Married Women and the Law

Coverture in England and the Common Law World

Author: Tim Stretton,Krista J. Kesselring

Publisher: McGill-Queen's Press - MQUP

ISBN: 0773590145

Category: Law

Page: 328

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Explaining the curious legal doctrine of "coverture," William Blackstone famously declared that "by marriage, husband and wife are one person at law." This "covering" of a wife's legal identity by her husband meant that the greatest subordination of women to men developed within marriage. In England and its colonies, generations of judges, legislators, and husbands invoked coverture to limit married women's rights and property, but there was no monolithic concept of coverture and their justifications shifted to fit changing times: Were husband and wife lord and subject? Master and servant? Guardian and ward? Or one person at law? The essays in Married Women and the Law offer new insights into the legal effects of marriage for women from medieval to modern times. Focusing on the years prior to the passage of the Divorce Acts and Married Women's Property Acts in the late nineteenth century, contributors examine a variety of jurisdictions in the common law world, from civil courts to ecclesiastical and criminal courts. By bringing together studies of several common law jurisdictions over a span of centuries, they show how similar legal rules persisted and developed in different environments. This volume reveals not only legal changes and the women who creatively used or subverted coverture, but also astonishing continuities. Accessibly written and coherently presented, Married Women and the Law is an important look at the persistence of one of the longest lived ideas in British legal history. Contributors include Sara M. Butler (Loyola), Marisha Caswell (Queen’s), Mary Beth Combs (Fordham), Angela Fernandez (Toronto), Margaret Hunt (Amherst), Kim Kippen (Toronto), Natasha Korda (Wesleyan), Lindsay Moore (Boston), Barbara J. Todd (Toronto), and Danaya C. Wright (Florida).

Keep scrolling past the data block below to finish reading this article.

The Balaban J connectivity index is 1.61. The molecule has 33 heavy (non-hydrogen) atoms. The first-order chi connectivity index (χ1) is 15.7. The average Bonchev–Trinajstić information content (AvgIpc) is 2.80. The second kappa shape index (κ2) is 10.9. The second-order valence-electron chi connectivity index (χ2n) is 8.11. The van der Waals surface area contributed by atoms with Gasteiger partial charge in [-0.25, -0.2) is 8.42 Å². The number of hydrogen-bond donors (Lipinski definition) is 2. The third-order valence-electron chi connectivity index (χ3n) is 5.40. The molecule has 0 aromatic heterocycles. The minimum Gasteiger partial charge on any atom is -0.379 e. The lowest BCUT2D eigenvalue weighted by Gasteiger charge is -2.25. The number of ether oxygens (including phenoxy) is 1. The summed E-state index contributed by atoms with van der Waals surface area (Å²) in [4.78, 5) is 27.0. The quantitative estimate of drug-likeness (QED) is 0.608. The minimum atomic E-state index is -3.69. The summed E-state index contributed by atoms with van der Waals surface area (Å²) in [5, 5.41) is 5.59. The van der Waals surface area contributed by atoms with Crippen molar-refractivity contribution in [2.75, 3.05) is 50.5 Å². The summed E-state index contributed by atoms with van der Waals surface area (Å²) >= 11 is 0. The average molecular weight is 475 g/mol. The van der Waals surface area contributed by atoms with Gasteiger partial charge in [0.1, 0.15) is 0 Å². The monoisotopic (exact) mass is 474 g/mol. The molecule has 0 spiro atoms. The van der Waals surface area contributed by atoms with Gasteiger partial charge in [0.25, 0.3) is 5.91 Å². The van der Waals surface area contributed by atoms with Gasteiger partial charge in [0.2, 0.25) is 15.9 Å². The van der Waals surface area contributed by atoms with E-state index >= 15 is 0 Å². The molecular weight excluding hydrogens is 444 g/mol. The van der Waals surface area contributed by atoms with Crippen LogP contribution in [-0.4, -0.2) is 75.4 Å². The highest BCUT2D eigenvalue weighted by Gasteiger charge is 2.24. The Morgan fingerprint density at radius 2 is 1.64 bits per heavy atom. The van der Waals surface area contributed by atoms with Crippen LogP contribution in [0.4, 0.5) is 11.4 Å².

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The Routledge History of Women in Early Modern Europe

Author: Amanda L. Capern

Publisher: Routledge

ISBN: 1000709590

Category: History

Page: 440

View: 1708

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The Routledge History of Women in Early Modern Europe is a comprehensive and ground-breaking survey of the lives of women in early-modern Europe between 1450 and 1750. Covering a period of dramatic political and cultural change, the book challenges the current contours and chronologies of European history by observing them through the lens of female experience. The collaborative research of this book covers four themes: the affective world; practical knowledge for life; politics and religion; arts, science and humanities. These themes are interwoven through the chapters, which encompass all areas of women’s lives: sexuality, emotions, health and wellbeing, educational attainment, litigation and the practical and leisured application of knowledge, skills and artistry from medicine to theology. The intellectual lives of women, through reading and writing, and their spirituality and engagement with the material world, are also explored. So too is the sheer energy of female work, including farming and manufacture, skilled craft and artwork, theatrical work and scientific enquiry. The Routledge History of Women in Early Modern Europe revises the chronological and ideological parameters of early-modern European history by opening the reader’s eyes to an exciting age of female productivity, social engagement and political activism across European and transatlantic boundaries. It is essential reading for students and researchers of early-modern history, the history of women and gender studies.